mergeRuntime: true, //experimental
      name: "app1",
      library: {
        type: config.output.libraryTarget,
        name: "app1",
      },
      filename: "static/runtime/app1RemoteEntry.js",
      remotes: {
      },
      exposes: {
        "./mario": "./components/mario",
      },
    };
    config.cache = false;
    withModuleFederation(config, options, mfConf);
    
    return config;
  },

  ...
};
				
			

Once deployed, this is what our first micro frontend looks like:

Screenshot of the Mario micro frontend

And we can find the bundle of the exposed module (line 15) deployed with the app.

Now that we have our first micro frontend, we can repeat the exercise for Mario’s fabulous brother Luigi and deploy it to a different host:

The shell

It is time to create our main SPA. In this type of architecture, the purpose of a shell is to orchestrate the experience between different micro frontends. Let’s do it.

First we create a new Next.js app and we add our remote modules to our next.config.js file:

				
					 // shell/next.config.js
const { withModuleFederation } = require("@module-federation/nextjs-mf");

module.exports = {
  ...
  webpack: (config, options) =&gt; {
    const mfConf = {
      name: "shell",
      library: {
        type: config.output.libraryTarget,
        name: "shell",
      },
      remotes: {
        app1: "app1",
        app2: "app2", 
      },
      exposes: {
      },
    };
    config.cache = false;
    withModuleFederation(config, options, mfConf);

    return config;
  },

  ...
};



				
			

Our shell needs to know where our micro frontends live. For Next.js, adding the host to the ModuleFederation plugin doesn’t work well, so we add them to the top of the _document.js page:

				
					// shell/pages/_document.js
import Document, { Html, Head, Main, NextScript } from "next/document"
class MyDocument extends Document {
  static async getInitialProps(ctx) {
    const initialProps = await Document.getInitialProps(ctx)
    return { ...initialProps }
  }

  render() {
    return (
      <Html>
        <script src="https://mf-app1.vercel.app/_next/static/runtime/app1RemoteEntry.js" />
        <script src="https://mf-app2.vercel.app/_next/static/runtime/app2RemoteEntry.js" />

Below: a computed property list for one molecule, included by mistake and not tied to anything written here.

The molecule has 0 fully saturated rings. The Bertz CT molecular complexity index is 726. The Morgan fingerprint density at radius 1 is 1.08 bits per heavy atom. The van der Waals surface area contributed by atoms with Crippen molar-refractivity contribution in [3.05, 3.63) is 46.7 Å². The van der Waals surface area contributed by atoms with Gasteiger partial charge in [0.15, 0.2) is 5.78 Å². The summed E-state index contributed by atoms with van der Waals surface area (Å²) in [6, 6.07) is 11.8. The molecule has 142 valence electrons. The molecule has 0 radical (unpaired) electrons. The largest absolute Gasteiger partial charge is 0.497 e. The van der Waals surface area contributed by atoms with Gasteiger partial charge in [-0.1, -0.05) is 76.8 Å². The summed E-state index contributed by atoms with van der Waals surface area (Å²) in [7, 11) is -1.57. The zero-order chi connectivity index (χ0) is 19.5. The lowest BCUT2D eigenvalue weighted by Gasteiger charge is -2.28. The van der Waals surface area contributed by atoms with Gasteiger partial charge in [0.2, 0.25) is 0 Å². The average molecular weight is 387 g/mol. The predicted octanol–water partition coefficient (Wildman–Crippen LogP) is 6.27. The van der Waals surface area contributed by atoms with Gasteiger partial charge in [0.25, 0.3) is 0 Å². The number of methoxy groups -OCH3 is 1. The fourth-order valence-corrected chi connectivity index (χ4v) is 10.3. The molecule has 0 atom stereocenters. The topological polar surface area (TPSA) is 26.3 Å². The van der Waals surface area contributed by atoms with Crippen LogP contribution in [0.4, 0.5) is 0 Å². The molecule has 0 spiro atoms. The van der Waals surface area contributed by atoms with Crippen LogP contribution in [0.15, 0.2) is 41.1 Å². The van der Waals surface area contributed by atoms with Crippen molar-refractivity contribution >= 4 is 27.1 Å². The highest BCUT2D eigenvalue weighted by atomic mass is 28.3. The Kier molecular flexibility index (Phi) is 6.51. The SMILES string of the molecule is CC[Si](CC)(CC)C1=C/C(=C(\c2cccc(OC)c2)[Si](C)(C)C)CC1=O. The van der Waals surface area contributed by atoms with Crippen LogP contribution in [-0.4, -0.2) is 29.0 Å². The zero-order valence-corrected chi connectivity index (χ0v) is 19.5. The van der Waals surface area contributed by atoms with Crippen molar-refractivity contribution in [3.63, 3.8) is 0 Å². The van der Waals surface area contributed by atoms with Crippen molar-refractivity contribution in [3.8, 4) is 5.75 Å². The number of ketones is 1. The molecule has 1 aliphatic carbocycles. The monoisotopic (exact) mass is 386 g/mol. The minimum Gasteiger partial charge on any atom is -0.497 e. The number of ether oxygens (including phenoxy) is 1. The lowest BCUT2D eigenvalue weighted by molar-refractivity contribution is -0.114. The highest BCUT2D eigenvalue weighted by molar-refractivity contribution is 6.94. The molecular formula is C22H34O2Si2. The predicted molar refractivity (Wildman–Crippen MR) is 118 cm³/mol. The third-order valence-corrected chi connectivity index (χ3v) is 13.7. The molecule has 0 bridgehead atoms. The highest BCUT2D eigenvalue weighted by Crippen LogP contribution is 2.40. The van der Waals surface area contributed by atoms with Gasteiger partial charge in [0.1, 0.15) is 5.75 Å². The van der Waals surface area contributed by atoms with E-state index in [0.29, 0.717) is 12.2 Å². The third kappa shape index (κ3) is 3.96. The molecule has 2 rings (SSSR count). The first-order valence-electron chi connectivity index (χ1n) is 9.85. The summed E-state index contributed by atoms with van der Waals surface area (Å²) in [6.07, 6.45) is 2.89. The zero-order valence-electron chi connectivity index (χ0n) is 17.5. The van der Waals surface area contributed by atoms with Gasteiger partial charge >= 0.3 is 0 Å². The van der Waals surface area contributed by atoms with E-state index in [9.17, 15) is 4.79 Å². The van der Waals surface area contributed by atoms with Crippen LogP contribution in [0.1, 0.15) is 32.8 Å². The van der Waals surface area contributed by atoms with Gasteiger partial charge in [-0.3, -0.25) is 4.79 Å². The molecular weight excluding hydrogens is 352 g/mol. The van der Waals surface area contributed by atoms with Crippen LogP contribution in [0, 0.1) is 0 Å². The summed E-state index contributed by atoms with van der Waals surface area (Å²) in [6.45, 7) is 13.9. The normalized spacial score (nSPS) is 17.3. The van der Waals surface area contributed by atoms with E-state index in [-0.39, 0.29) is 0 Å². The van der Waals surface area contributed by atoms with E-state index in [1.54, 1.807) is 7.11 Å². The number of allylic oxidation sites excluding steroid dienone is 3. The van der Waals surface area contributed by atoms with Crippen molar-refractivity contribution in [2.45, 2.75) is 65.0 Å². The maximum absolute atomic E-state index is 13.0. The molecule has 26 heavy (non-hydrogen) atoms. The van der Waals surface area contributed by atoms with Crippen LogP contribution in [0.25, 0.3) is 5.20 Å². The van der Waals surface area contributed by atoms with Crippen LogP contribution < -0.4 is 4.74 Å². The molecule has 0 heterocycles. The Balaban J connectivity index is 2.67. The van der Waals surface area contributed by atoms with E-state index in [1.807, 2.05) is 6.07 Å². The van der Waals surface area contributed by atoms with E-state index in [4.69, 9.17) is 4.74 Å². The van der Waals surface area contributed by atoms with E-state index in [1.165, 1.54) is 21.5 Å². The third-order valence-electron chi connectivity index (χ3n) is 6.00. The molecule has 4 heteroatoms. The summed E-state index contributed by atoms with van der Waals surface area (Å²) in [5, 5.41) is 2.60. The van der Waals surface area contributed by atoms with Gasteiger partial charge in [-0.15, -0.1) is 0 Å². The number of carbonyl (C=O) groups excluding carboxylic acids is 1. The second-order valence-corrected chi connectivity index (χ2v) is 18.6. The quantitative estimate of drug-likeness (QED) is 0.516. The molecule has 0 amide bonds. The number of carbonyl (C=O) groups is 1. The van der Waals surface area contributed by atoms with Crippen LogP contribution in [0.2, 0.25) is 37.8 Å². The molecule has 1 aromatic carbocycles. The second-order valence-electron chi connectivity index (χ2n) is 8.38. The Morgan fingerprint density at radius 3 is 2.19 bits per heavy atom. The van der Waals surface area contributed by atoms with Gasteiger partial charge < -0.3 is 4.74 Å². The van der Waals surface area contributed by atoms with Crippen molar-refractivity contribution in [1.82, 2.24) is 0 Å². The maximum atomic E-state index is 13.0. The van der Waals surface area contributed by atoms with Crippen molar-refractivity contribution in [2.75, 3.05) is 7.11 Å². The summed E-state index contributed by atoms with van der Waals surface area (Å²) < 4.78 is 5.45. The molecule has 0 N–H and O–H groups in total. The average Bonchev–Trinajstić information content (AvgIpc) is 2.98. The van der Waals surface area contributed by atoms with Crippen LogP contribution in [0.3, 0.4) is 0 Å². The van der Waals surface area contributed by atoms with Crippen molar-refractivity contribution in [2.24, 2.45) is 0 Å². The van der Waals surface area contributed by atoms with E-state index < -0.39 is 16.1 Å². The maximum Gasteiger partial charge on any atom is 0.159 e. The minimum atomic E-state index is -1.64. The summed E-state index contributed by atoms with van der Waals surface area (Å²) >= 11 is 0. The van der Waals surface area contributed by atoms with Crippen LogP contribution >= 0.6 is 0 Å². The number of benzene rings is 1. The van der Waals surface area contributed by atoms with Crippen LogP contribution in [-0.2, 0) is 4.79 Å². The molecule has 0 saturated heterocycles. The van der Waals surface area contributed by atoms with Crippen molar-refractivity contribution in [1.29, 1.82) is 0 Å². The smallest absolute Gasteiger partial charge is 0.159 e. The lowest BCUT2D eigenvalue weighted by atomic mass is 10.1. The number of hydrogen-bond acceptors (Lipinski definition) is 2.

<Head />
        <body>
          <Main />
          <NextScript />
        </body>
      </Html>
    )
  }
}

export default MyDocument
				
			

To navigate between our micro frontends, our shell is going to need a navigation component so we create one in our components folder:

				
					// shell/components/nav.js
import Link from 'next/link'
import styles from '../styles/Nav.module.css'

const Nav = () => (
  <div className={styles.nav}>
    <Link href="/mario">Load Mario</Link>
    <Link href="/">Home</Link>
    <Link href="/luigi">Load Luigi</Link>
  </div>
)

export default Nav

				
			

And then add it to our _app.js so it will render for any view in our application, including the ones that render the micro frontends.

				
					// shell/pages/_app.js
import Nav from '../components/nav'
import '../styles/globals.css'

function MyApp({ Component, pageProps }) {
  return ( 
    <>
      <Nav />
      <Component {...pageProps} />
    </>
  )
}

export default MyApp

				
			

The final step is to create our pages. One page per micro frontend:

				
					// shell/pages/mario.js
const RemoteMario = (await import("app1/mario")).default

const App1 = () => (<RemoteMario />)

export default App1
				
			
				
					// shell/pages/luigi.js
const RemoteLuigi = (await import("app2/luigi")).default

const App2 = () => (<RemoteLuigi />)

export default App2
				
			

Here we hit a problem though. If we just try to import our remote module, the page will fail on SSR. To avoid the issue, we instead use the dynamic loading of Next.js to disable SSR (line 6) for the component:

				
					// shell/pages/mario.js
import dynamic from 'next/dynamic'

const RemoteMario = dynamic(
  () => import("app1/mario"),
  { ssr: false }
)

const App1 = () => (<RemoteMario />)

export default App1
				
			

Yay! Now we can deploy our three independent applications on separate hosts and our shell will orchestrate a single experience. You can see a live demo and the source code.

Although this solution means we lose one of the advantages of Next.js – its integrated SSR, we can still benefit from the other amazing features and optimisations. The Mario and Luigi teams can independently develop and deploy their applications without having to synchronise a release or even rebuild the shell. Being able to do independent deployments is probably the most important benefit of a micro frontend architecture. In future versions of Next, the SSR issue will be addressed (hopefully), but until then, lazy loading of our remote modules can help us start adopting module federation in Next.js applications today.

You made it to the end! Maybe you’re also keen to work with us as part of our Engineering team? We’re hiring 😉